UAE sees 400% increase in share of global targeted cyber-attacks: Symantec

Surge noted, despite improvement in threat-profile rating

Tags: Cyber crimeSymantec CorporationUnited Arab Emirates
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UAE sees 400% increase in share of global targeted cyber-attacks: Symantec Cyber-villains are using advanced new methods to evade detection and hijack corporate infrastructures with impunity, according to Symantec.
By  Stephen McBride Published  April 14, 2015

Symantec also saw a staggering decline in the responsiveness of software vendors to patch vulnerabilities. In 2013, it took just four days on average, to go live with fixes, but in 2014 that figure became 59 days.

"Attackers took advantage of the delay and, in the case of Heartbleed, leapt to exploit the vulnerability within four hours," Symantec said in a statement. "There were 24 total zero-day vulnerabilities discovered in 2014, leaving an open playing field for attackers to exploit known security gaps before they were patched."

Advanced attackers continued to breach networks with spear-phishing attacks, where a seemingly trustworthy email will entice high-value targets to divulge sensitive information, such as usernames and passwords. Spear-phishing attacks increased 8% in 2014.

"What makes last year particularly interesting is the precision of these attacks, which used 20% fewer emails to successfully reach their targets and incorporated more drive-by malware downloads and other Web-based exploits," Symantec observed.

The company also witnessed stolen email accounts from one corporate victim being used to spear-phish more senior executives. Additionally, attackers made use of companies' management tools and procedures to move stolen IP around the corporate network before exfiltration. Some devious attacker even took the step of building custom attack software inside the network of their victims to further disguise their activities.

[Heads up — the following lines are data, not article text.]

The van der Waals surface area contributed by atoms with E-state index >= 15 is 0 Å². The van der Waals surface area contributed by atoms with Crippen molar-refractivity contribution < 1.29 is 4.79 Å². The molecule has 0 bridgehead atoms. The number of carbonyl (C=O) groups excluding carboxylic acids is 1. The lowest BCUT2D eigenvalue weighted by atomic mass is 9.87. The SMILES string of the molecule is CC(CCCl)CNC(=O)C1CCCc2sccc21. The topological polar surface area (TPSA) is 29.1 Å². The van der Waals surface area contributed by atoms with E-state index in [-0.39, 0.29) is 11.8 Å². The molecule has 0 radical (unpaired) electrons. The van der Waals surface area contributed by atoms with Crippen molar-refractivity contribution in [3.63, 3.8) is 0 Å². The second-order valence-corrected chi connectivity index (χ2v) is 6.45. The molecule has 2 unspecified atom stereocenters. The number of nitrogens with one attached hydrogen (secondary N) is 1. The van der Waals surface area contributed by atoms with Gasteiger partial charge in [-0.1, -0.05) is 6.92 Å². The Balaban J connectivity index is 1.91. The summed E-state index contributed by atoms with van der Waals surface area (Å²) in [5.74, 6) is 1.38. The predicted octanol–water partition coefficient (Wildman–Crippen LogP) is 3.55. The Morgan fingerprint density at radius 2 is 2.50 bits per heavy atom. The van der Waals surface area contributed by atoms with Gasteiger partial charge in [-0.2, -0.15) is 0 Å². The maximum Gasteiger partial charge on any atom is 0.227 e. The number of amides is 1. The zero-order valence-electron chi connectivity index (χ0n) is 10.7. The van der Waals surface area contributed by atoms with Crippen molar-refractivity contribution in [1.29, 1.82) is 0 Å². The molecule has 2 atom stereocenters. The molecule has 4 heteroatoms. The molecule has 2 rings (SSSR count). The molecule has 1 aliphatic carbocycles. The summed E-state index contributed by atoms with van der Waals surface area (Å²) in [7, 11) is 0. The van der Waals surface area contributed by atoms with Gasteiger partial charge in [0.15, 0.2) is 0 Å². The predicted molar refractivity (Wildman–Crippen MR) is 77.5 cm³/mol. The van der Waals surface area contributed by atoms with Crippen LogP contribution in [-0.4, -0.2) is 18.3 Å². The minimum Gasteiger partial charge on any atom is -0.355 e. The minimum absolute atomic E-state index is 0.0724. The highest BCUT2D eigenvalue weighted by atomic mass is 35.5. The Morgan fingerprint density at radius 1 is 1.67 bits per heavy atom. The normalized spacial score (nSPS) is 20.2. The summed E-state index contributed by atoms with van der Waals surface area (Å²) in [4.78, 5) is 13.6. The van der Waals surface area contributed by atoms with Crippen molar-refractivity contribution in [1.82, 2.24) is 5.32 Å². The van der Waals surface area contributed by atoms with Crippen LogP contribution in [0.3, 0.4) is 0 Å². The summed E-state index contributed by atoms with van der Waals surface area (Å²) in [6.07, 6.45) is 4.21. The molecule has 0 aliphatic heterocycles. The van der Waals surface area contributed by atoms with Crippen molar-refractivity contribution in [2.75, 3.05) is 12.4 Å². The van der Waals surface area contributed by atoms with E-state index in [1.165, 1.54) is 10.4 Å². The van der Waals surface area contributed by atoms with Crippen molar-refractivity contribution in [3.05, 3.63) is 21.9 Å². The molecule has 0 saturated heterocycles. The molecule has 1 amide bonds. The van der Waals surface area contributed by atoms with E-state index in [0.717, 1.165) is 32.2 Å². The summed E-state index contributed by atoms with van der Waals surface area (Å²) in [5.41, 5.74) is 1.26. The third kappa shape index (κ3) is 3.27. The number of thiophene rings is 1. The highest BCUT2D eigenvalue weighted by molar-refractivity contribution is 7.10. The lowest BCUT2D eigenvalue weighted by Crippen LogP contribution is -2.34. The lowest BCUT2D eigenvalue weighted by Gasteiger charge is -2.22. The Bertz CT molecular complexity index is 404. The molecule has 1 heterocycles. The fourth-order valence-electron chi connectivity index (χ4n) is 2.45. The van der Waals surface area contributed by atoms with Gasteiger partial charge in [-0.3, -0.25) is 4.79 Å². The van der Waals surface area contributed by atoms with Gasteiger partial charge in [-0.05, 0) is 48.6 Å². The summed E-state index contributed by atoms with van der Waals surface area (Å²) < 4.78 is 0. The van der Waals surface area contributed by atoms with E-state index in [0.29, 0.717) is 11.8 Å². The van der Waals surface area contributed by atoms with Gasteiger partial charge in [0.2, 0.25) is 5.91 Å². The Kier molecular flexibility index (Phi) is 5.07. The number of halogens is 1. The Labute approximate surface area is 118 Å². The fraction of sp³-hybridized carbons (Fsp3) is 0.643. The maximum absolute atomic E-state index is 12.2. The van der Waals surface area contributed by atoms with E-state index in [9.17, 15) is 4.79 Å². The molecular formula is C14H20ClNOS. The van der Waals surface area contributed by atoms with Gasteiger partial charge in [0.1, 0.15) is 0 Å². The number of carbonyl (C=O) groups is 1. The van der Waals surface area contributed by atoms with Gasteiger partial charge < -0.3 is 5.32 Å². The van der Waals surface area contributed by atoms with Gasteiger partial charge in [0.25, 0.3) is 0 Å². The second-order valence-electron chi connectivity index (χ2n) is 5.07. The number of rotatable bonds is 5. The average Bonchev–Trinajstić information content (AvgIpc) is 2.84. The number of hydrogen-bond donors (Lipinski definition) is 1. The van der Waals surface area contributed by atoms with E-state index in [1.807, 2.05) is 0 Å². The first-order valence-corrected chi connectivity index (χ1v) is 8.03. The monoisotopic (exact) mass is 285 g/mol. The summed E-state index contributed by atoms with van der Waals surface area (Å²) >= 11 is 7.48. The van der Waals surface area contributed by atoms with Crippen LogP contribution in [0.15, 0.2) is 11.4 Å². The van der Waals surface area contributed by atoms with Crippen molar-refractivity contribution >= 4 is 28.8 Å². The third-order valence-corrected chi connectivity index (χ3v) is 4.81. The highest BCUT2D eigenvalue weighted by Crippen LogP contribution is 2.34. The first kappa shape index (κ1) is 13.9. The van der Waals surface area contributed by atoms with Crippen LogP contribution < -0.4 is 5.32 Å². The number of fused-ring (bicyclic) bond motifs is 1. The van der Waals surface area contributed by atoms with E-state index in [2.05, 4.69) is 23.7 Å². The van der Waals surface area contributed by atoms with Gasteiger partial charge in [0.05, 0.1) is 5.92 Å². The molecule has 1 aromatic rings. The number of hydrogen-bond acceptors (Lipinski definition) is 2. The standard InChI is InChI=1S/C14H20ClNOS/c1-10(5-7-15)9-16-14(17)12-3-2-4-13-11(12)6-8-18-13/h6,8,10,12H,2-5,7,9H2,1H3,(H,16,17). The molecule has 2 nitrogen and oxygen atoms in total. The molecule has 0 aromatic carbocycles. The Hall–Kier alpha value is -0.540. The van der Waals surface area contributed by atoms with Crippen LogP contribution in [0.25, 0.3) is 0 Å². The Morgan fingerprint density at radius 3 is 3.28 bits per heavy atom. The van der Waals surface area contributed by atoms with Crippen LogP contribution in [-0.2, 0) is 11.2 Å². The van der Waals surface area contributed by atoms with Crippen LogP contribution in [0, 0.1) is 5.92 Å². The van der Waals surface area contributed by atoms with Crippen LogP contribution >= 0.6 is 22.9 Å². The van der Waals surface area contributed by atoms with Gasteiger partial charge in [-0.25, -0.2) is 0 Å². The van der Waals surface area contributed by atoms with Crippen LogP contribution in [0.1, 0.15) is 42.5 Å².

Unsurprisingly, email attacks continue to increase in number. In the UAE, 13% of mobile devices experienced an attempted or successful infection of mobile malware, according to Symantec.

"Cybercriminals are inherently lazy; they prefer automated tools and the help of unwitting consumers to do their dirty work," said Sidani. "Last year, 70% of global social media scams were shared manually, as attackers took advantage of people's willingness to trust content shared by their friend. With the use of social media gaining momentum in the Middle East, Symantec's research found the UAE had a global rank of 21 for social media scams and 36 for ransomware threats in 2014. Social media scams can provide cybercriminals with quick cash, while ransomware relies on more lucrative and aggressive attack methodology."

Symantec reported there were 45 times more victims of crypto-ransomware attacks in 2014 than in 2013.

"Instead of pretending to be law enforcement seeking a fine for stolen content, as we've seen with traditional ransomware, the more vicious crypto-ransomware attack style holds a victim's files, photos and other digital content hostage without masking the attacker's intention," the company said.

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